Tuesday, July 14, 2020

Fujifilm Develops Multispectral Camera Based on Polarization-Sensing CIS

Fujifilm develops a new multispectral camera based on polarization-sensing image sensor:

  • High-performance multispectral camera system is equipped with a lens fitted with newly-developed filters, a polarization image sensor that can capture specific directional polarization image, and a cutting-edge image processing function. This system can simultaneously record images of different wavelength ranges in high definition and presenting them in real time.
  • The newly-developed filters serve as “polarizer” that lets light in a specific direction of polarization pass through as well as “optical bandpass filter” that passes light of a specific wavelength range. The system uses three filters to split light into up to nine wavelength bands, while also polarizing the light of each wavelength band into a specific oscillation direction. (Figure 1)
  • The polarization information of light in each wavelength band that has passed through the filters is recorded by the polarization image sensor and applied with the cutting-edge image processing function for visual presentation in high resolution and at a high frame rate (Figure 2). The system also allows users to choose an optical bandpass filter of the optimum wavelength band for their monitoring object.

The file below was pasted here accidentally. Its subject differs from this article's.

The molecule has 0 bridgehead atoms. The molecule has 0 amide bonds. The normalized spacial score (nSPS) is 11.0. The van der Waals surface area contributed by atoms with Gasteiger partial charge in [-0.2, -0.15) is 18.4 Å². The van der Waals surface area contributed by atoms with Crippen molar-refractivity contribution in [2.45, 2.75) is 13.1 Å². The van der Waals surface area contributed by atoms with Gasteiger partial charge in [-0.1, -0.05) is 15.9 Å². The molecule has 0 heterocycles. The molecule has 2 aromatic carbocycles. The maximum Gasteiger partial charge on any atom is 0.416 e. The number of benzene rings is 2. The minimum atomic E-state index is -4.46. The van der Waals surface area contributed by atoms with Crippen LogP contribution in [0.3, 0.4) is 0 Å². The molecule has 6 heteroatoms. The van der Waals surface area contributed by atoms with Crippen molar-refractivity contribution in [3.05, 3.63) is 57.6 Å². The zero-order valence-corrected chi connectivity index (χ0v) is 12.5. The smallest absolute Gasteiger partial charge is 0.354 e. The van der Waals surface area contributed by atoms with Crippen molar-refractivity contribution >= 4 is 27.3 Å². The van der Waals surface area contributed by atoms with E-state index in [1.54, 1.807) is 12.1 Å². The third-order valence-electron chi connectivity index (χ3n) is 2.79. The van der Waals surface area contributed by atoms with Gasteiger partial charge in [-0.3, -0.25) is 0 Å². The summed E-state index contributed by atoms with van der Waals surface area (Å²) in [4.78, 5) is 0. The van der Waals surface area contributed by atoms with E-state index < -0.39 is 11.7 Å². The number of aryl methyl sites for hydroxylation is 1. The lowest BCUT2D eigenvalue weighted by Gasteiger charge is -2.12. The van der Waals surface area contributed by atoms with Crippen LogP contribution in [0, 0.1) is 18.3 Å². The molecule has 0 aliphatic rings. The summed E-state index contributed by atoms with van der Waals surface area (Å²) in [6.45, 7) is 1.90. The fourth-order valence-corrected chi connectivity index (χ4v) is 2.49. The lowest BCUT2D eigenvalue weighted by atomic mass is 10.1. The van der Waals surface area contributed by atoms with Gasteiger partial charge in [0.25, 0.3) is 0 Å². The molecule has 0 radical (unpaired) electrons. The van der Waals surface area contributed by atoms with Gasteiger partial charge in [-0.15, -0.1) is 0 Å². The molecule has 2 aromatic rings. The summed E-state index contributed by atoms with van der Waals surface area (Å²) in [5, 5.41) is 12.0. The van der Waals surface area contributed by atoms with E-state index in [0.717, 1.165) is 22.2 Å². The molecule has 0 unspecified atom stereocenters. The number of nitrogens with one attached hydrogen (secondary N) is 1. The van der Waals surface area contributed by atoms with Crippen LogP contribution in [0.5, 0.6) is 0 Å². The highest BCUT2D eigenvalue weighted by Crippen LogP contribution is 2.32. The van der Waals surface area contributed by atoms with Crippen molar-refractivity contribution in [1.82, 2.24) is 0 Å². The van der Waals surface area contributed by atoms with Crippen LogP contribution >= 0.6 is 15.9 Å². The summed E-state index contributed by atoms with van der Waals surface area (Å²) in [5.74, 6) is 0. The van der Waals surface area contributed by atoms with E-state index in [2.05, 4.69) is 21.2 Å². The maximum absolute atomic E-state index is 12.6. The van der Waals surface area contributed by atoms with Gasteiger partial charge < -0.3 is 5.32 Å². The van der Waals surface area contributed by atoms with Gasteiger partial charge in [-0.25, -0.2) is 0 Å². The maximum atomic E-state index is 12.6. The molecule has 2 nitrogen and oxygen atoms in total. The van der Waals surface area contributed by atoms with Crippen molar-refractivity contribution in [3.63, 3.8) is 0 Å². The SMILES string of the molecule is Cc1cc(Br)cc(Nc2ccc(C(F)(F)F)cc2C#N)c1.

Once we are at polarization sensing devices, OSA Image of the Week shows a nice visualization of mechanical stresses in plastic cutlery:


  1. No much information on how the 9 wavelength bands are achieved. Is this like a multispectral snapshot camera with filters on the pixels or are there some other optics which split the image up into different wavebands?

  2. The polarizers are segmenting the different wavelengths within the initial blue green and red filtered light.
    There are filters like this. You can make one by stacking two circular polarizers on top of each other and turning them. You will see different color peak maximums.


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